Mr. Chilton, Q.C., addressed the jury on behalf of the Crown. May it please your Lordship, Gentlemen of the Jury,— The prisoners at the bar are indicted — seven of them as principals, and David Thomas as an accessory before the fact — for one of the most heinous crimes known to the law — the crime of burglary and, gentlemen, before I proceed to state facts, which will be adduced in evidence, I will observe, that I think it highly probable that, from the circumstance of the great publicity which has been given, and is invariably attendant upon offences of this description, and from the circumstance of myself and my Learned Friends appearing to conduct the prosecution on behalf of the Crown, that you are fully aware that this charge is, in some degree, mixed up with the gross outrages which have lately disgraced the country, under the name of Rebeccaism. Were this an ordinary case of that description, I should, in the performance of my duty, feel it incumbent upon me to caution you against those feelings which it is natural, and in some points of view excusable, that men moving in your stations in life should entertain; for I will not attempt to deny but that there may have been heavy burdens which the agricultural population may have, for a length of time, endured, and which it may be difficult for them to endure longer. I can make considerable allowances for this kind of feeling, but, gentlemen, in this case it will be my duty to lay before you one of the most melancholy instances of the great evil of listening to that most dangerous — most seductive doctrine, of “doing evil that good might come” — of doing that which in itself is wrong and vicious for the purpose of producing some real or imaginary good. In ordinary cases, the evils of Rebeccaism may have this extenuation, though it cannot for a moment be considered either a justification or an excuse, that they have violated the law for the purpose of suppressing and extinguishing some real or supposed public grievance; but, gentlemen, so long as human nature is human nature, and so long as the feelings and passions of humanity are what they are, when once the law is set at defiance, there will, as disclosed in a former case, false Rebeccas arise, and take advantage of the prevalence of lawless violence, and pervert those feelings for the accomplishment of private purposes — either to satisfy private malignity and spite, or, what is worse, private cupidity and love of lucre, as I fear has been the case in the charge before us. Therefore, so far from calling upon you to guard yourselves against feelings in favour of Rebeccaism, I shall call upon you to exercise the greatest care and caution before you convict either of the prisoners at the bar, to see that the charge is fully proved, and clearly brought home to them. As to the commission of the offence, and its commission under circumstances which certainly admit of no excuse or extenuation there cannot possibly arise the slightest doubt. Having made those few observations, I shall now give you a brief outline of the proceedings out of which has originated the present charge. The house which was broken open and entered on , belonged to a very old man of the name of Daniel Harris, who had no more to do with turnpike-gates or turnpike tolls than you, the gentlemen of the jury or myself. He had to pay them, but with that exception he was in no other way connected with them. He resided — I say resided, for I must tell you that these outrages and violence were such — I will not tell you that they hastened his death, but, at all events, he is now no more, and I shall be obliged to put his written testimony in evidence against the prisoners. He resided on a farm called Pantyfen Issa, in the parish of Llanfihangelararth, in this county, and, at the time of the outrage, the old man’s wife, daughter, his son-in-law, a boy, and a servant named Mary Titus, were the only inmates of the house. It is beyond doubt, that in the dead of night, during the night of , they were aroused from their beds by a disguised mob, armed with fire-arms, reaping-hooks, bludgeons, and other implements, and who commenced violently beating the door, demanding admittance in the most intimidating manner, and by their threats compelled the inmates to open the door. That they were compelled to open the door by intimidation could not he denied, when, as you shall hear from the witnesses, they were told by the armed mob that they “would not wait long for them.” Having been admitted, they entered the house to the number of eleven or twelve, and inquired if the old man had received a letter from Rebecca. I believe his son-in-law answered that he had not, when one of the mob replied that he had received more than one; they then demanded the sum of 20l. for a woman named Gwenllian Lewis. The old man told them that he had got but a sovereign and a shilling in the house. They then desired the son-in-law to procure them a candle, and Mary Titus, the servant, having lighted one, ran upstairs and hid under the bed. She could therefore give them no further account of the transaction. They searched the house, but could find no more than the 1l. 1s., which they compelled old Harris to deliver up. One of the mob then drew a ready written stamped promissory note for 20l. from his pocket, and insisted upon the old man signing it for this Gwenllian Lewis; they also insisted upon his son-in-law signing it as a security. This note they compelled them to sign, armed with guns and pistol. Having given them the money, the old man told them they had taken all he had got, that he not even a farthing to buy tobacco, upon which the one shilling was returned to him. You shall hear from the witnesses the enquiries made respecting the time the note became payable, and other details. I have already told you that the mob were not only armed, but that they were all disguised. Indeed, they were so much so, that the inmates of the house do not affect to identify any of them. To prove these facts, I shall call before you James Davies, the son-in-law, and Mary Titus. I cannot call the wife, in consequence of her infirmities, but of these facts there can be no doubt. The next question that arises is, how do I affect the prisoners at the bar. In the first place, it will be my duty to call before you two accomplices. They will tell you that the prisoner, David Thomas, who is charged with being an accessory before the fact, was the prime mover and instigator of the whole transaction. The prisoners first assembled at the house of David Thomas, on , having intended making the attack on that night. But owing to circumstances which will appear by the evidence, they did not make the attack on that night, but met again on at the house of the prisoner, David Thomas. There they disguised themselves, and went and did that which has been briefly detailed to yon. The witnesses will describe to you the part taken by each of the prisoners in the affairs of the night, though I will tell you, under the direction of his Lordship, that it is not necessary to prove what each prisoner did for if it will be proved that they went out together wilh one common purpose, they are all equally guilty. Now, Gentlemen, his Lordship will tell you, that you cannot with safety rely upon the evidence of an accomplice, unless his evidence be corroborated in some material points by the evidence of untainted witnesses, who have not participated in the crime. Now. gentlemen, how do I corroborate their testimony? In the first place, I shall show you the motive which had actuated the prisoner, David Thomas, throughout the whole transaction. The money was demanded from the old man pretendedly for Gwenllian Lewis. In fact, you will find that David Thomas had a kind of smattering in law. On , he entered into an agreement with Gwenllian Lewis, for the purchase of a supposed claim which she had upon Daniel Harris. He (prisoner) was to give her 13l., free of all expenses, for the amount of her claim, which was considerably more; but he was not to pay the 13l. until he had got the sum claimed from old Harris. Now I conclude, from the circumstance of no proceedings having been taken , as he did not go to law, that he found the claim was not good; but in the meantime Rebecca had arisen, and he made use of the terrors of Rebeccaism to enforce a claim which he could not do by the law of the land. The son-in-law will prove that he saw one letter upon the subject in the possession of the old man, Harris. In addition to that, it will be proved by David Lewis, who will be called, that the prisoner, David Thomas, offered him 1l. if he would go that night to Pantyfen, bringing with him a pistol, a sword, or any other implement. He made some excuse, and did not go. I will also state, that another witness was offered 8s. by David Thomas, for going to the same place. Another witness, John Jones, whose conduct I cannot commend as being entirely free from blame, yet who cannot be considered or treated as an accomplice, actually went to Thomas’s house on , and saw all the prisoners at the bar there. After they had dressed themselves in disguise, he told them that he had seen a person on the road who would be a likely party to give information to Mr. Price, the Magistrate, if he saw them. In consequence of that intimation, it was agreed that they should meet and proceed to Pantyfen on . David Thomas then said — for it was often found that the ringleader shrunk from the danger — “I will not go with you, but shall show myself at Blaenpant, that Morgans might be a witness that I had nothing to do with the matter.” There are, Gentlemen, many other facts connected with the case, which I have thought it unnecessary to state, but which you shall hear from the witnesses. You shall also hear a confession which has been made by one of the prisoners, John Thomas, of Blaenrhidian; but that you cannot consider as evidence against any of the other prisoners. You shall also hear the statement of a witness, to whom David Thomas gave an account of the proceeding. He told him much of what had taken place, and added, that he thought they had acted too leniently — that he should again go there himself, and compel the old man to pay them 40l. in cash. He had, ere that, discovered that a promissory note, obtained under such circumstances, could not be worth a penny, and that any idea of enforcing it would be futile. In point of fact, he did go to Pantyfen, but as that will be the subject of another prosecution, I forbear dwelling upon it. There is one circumstance connected with the prisoner, David Evans, that he fled the country; vigilant search had been made before he was discovered. He was, however, subsequently found concealed under a rug. I do not request you to give that circumstance more than its due weight. I believe I have given you an outline of the most prominent features of the case. You will attend and watch the evidence, and see that the charge is clearly brought home before you convict, and I am confident your verdict, whatever it may be will give satisfaction to the country.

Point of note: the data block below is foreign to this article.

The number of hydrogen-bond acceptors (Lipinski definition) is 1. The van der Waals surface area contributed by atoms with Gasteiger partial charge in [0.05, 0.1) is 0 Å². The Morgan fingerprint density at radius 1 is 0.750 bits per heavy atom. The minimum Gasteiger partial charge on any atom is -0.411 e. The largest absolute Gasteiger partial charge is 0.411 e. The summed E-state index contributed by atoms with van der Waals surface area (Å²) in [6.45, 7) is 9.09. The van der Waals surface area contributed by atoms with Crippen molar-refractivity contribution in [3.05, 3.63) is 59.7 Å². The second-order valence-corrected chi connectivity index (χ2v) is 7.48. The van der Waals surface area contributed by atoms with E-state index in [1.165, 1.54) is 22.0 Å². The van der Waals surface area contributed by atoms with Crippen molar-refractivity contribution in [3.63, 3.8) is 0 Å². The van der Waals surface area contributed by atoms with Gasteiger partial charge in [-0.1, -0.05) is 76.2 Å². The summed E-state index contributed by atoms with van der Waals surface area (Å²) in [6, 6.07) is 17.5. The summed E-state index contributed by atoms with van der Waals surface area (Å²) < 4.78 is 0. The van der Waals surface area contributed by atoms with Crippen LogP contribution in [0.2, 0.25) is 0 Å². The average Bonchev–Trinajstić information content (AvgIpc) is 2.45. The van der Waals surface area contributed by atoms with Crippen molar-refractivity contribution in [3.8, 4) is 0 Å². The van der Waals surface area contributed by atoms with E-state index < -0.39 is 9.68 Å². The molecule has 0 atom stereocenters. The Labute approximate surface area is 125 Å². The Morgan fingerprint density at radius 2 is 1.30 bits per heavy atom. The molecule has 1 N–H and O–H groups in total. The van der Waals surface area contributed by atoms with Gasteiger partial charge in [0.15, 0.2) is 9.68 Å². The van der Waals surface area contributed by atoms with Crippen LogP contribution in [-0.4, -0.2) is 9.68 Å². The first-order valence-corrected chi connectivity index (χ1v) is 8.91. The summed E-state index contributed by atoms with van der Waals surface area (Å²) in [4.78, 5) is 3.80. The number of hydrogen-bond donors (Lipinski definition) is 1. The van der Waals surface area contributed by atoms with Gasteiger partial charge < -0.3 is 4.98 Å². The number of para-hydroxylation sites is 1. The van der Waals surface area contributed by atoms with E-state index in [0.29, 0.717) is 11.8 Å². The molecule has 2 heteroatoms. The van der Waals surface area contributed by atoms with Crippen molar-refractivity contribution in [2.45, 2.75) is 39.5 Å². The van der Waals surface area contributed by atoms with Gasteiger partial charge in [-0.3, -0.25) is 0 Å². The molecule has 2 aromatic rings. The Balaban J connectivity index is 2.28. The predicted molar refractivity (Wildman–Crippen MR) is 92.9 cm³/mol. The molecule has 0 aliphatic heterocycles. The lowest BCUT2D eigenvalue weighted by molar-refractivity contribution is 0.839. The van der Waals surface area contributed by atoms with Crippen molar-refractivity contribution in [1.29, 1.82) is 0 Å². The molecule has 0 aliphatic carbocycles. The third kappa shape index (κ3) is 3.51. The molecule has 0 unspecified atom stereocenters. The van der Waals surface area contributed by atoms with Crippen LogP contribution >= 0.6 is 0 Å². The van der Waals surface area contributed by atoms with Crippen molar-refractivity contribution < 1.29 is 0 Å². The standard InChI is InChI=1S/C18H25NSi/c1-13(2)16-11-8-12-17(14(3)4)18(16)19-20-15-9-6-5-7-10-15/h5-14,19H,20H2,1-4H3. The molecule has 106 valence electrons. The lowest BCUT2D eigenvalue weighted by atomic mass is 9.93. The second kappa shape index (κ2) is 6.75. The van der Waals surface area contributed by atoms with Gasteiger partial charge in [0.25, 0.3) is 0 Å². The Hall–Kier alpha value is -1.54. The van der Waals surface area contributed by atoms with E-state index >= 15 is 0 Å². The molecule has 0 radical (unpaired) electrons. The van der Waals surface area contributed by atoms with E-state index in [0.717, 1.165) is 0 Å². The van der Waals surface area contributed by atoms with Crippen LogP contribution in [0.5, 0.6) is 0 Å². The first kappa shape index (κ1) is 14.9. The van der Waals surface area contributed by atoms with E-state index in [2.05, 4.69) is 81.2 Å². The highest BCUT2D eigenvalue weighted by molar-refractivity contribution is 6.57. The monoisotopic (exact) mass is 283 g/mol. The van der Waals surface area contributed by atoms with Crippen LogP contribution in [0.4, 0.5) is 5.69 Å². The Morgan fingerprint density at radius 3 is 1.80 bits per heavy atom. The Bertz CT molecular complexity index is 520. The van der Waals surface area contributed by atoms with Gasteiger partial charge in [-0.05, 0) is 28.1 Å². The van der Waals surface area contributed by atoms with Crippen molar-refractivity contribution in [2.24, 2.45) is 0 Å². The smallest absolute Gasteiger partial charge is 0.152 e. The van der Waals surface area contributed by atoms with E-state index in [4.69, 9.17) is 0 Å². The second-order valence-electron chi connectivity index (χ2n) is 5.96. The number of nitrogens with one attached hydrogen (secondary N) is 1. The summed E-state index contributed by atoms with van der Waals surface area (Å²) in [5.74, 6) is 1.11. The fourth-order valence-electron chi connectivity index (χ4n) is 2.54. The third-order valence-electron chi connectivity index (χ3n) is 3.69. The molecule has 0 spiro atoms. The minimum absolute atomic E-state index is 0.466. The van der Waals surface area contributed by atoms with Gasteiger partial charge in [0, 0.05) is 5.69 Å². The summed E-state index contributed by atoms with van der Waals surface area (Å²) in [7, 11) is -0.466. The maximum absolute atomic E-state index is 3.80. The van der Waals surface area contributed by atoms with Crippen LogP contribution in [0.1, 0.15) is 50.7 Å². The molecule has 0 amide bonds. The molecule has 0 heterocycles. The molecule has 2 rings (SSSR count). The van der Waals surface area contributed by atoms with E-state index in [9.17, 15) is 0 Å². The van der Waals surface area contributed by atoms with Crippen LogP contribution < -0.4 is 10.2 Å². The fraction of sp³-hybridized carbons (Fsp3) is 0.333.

James Davies examined by Mr. Evans:— I am the son-in-law of the late Daniel Harris, of Pantyfen. I lived with him in . He is since dead. He died on . Pantyfen is in the parish of Llanvihangel-ar-arth. I remember , being the night before the Carmarthen August fair. I, my wife, and father-in-law slept at Pantyfen on the night in question. Mary Titus and a boy also slept in the house. We were disturbed about twelve o’clock that night. We had retired to bed about nine or ten o’clock. I, my wife, and the old man slept in the same room. We were disturbed by strange people beating the doors and calling out. We were very much alarmed, and I rose and opened the door. After I opened the door, they said they required money for Gwenllian Lewis. Before I opened the door, they told me to open it in five minutes, or they would destroy the old man’s property. It was a fine moonlight night. On opening the door, I saw a number of people, about ten or twelve, strangely disguised — their faces were painted. I cannot describe their dresses, as I was too much alarmed. They told me that they had sent two ’Becca letters to the old man. Several of them came to the house, there being two of them with guns, one with a pistol, and another with a sword. They said they wanted money for Gwenllian Lewis. There was one who had a red coat. My father-in-law got up, and came to the passage. He said he had not such a sum of money in the house, for they had then named 20l. as the sum required. The old man had said he had only 1l. 1s. in the house. They ordered me to light a candle. They said, if I would not they would destroy the things. I called on Mary Titus to light a candle; she did so, and then went up-stairs. One of the men then pulled out of his pocket a ready-written note for 20l., After reading it, he requested the old man to sign it. He did so. They then said that I must sign it. Those who had guns, &c., stood at this time each side of the door. My father-in-law said he required two months to pay. One man said he should have three months to pay. The old man requested them to write the time he was to pay it. One of them then wrote something on the back of the note. Harris asked where he was to pay the money. One of them said into Morris’s Bank. Another told him to pay it into Wilkins’s Bank. The old man had the shilling back, to pay for a quarter of tobacco, after he had paid them the sovereign and the shilling. The mob remained in the house for about half-an-hour.